A lot to unpack here. Starting with the easy one, I don't really have any idea what the tab is for on that swing arm. The QS motors come with a bracket that attaches to the motor shaft for mounting the disc caliper. But the one depicted is in an odd place for caliper mounting.
The switch you've depicted is actually pretty massive in real life. I recommend a kill switch and
a battery disconnect (for maintenance) switch. Since real estate inside the frame is at a premium, I use this marine circuit breaker as a disconnect. I think Jim uses the same one too. Small, light, and effective.
As for brakes, EmVeeTee installed a hydraulic foot brake, which is an option I probably would use if I built my scooter now. I think SIP sells them and it is awesome. I like the handlebar brake, but the hydraulics crowd an already small handlebar and you have to find a way for the hose to travel through the frame on their way to the back of the bike. If you do use the foot brake option, there is nothing for your left hand to do, since there's no more shifter, so you have to get past that.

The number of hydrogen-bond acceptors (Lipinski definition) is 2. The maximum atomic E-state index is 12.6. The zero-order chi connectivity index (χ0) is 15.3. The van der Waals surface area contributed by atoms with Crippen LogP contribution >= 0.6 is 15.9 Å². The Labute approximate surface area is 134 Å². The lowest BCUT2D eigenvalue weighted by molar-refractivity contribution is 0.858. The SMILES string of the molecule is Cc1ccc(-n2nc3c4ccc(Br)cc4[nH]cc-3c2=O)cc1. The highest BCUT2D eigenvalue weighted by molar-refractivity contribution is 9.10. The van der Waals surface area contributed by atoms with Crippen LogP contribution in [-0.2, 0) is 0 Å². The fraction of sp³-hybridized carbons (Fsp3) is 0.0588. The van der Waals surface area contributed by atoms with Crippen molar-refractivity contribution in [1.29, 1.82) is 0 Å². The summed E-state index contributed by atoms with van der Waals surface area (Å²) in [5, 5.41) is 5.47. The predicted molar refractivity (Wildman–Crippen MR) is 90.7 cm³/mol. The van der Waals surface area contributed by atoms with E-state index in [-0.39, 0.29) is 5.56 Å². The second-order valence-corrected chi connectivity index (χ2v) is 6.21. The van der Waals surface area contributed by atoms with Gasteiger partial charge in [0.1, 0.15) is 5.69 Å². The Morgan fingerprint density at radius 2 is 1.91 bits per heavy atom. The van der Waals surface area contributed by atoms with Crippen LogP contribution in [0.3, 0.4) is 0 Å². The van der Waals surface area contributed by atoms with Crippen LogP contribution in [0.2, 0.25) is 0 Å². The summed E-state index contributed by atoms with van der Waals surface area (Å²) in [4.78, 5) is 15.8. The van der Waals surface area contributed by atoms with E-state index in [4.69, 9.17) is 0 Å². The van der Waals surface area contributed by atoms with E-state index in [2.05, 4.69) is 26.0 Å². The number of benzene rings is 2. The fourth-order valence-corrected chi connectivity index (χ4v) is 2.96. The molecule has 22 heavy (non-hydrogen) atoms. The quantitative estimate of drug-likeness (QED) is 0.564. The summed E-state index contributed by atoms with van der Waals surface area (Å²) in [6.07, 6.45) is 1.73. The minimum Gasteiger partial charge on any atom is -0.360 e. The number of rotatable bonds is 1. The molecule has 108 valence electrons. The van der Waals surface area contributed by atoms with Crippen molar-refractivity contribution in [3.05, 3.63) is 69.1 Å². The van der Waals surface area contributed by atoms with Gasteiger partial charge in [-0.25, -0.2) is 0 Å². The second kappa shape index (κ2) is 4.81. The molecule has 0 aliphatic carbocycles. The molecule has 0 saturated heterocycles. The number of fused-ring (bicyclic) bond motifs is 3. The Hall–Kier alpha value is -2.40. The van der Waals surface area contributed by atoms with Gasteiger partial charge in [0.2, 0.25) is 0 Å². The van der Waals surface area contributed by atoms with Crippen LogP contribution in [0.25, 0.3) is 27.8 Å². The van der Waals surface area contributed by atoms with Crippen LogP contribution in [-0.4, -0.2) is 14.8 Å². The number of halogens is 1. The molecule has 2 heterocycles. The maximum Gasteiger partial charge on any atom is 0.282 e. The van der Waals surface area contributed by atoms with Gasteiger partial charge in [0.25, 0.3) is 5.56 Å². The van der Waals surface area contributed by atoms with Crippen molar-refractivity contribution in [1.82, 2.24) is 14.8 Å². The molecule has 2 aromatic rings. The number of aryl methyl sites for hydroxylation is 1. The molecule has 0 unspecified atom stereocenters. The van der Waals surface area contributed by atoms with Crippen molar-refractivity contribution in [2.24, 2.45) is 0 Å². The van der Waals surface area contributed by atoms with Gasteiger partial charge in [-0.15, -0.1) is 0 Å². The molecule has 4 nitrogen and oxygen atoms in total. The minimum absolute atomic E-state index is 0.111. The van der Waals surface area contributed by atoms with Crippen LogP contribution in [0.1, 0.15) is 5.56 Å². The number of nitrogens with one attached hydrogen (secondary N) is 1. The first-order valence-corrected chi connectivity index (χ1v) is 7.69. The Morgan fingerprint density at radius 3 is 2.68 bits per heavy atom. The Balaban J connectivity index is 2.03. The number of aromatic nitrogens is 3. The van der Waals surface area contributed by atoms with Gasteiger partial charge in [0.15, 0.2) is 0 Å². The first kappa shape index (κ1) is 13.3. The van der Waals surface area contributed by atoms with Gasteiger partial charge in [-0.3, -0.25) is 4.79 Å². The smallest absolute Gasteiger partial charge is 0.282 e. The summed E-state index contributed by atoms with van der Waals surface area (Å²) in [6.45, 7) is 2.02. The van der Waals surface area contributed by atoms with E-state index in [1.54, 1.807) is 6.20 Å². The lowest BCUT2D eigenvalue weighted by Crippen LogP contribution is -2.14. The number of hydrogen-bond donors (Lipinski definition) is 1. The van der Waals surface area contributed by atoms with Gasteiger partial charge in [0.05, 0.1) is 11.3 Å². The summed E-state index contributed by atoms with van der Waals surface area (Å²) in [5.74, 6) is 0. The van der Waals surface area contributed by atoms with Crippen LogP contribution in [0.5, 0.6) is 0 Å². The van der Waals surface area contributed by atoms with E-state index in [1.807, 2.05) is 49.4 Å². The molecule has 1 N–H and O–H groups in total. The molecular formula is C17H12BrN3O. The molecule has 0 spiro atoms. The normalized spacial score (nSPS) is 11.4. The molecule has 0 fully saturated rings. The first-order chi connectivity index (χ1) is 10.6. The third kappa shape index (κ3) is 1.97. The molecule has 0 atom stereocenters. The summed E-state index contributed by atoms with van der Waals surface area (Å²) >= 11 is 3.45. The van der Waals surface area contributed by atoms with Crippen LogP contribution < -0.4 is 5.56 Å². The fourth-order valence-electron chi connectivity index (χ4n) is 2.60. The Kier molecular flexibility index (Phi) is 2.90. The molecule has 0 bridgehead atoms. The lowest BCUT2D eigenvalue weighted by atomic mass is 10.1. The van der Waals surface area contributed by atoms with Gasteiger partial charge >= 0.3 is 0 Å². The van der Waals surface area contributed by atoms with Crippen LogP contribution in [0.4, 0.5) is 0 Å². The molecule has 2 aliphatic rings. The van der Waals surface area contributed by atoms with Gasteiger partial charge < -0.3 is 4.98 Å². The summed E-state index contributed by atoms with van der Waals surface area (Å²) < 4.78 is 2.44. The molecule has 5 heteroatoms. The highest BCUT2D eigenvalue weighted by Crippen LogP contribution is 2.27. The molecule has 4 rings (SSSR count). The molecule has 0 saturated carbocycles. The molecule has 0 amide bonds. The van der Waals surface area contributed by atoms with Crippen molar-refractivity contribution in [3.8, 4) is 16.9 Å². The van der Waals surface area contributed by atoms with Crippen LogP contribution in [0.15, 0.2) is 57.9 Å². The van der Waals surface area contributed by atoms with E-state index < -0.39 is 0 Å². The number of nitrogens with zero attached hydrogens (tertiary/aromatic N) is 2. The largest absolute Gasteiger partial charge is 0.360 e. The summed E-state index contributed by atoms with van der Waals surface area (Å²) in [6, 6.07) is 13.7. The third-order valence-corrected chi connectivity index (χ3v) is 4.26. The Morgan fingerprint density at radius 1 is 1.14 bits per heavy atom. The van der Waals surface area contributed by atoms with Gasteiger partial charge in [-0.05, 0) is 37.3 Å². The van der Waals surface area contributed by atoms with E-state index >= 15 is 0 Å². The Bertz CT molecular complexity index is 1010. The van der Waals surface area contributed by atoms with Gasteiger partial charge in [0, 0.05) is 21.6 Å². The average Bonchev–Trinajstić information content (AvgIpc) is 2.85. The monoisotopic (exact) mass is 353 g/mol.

As for the drum vs disc argument, I agree that you can stop a stock vespa with a drum brake, but you can stop faster with a disc. The hub motor is a giant electromagnet, heavy and a large spinning mass to bring under control. I would argue a disc is the better way to exert that control, but I also dislike telling another brother how to build a bike.
Dual shocks is indeed a better ride, but heavier than the mono shock design. If you can live with that, go for two. I think JimVonBaden and EmVeeTee would probably tell you the real problem in swing arm design is that the disc brake and the shock want to occupy the same space, and that results in some compromise on design. The drum brake is one compromise, while the shock and disc brake on opposite sides is another compromise. If you do go for dual shocks, I think you are locked into a drum brake, as there is no more room for a disc. Just food for thought.
It looks like you have some fabrication to do with your floorboard. There are a lot of members with some real skills in metal work on this site, so your progress will likely be followed closely. It might be slightly diluted since you're going electric, but welcome to the EV club.
This is a 72V 200 amp switch.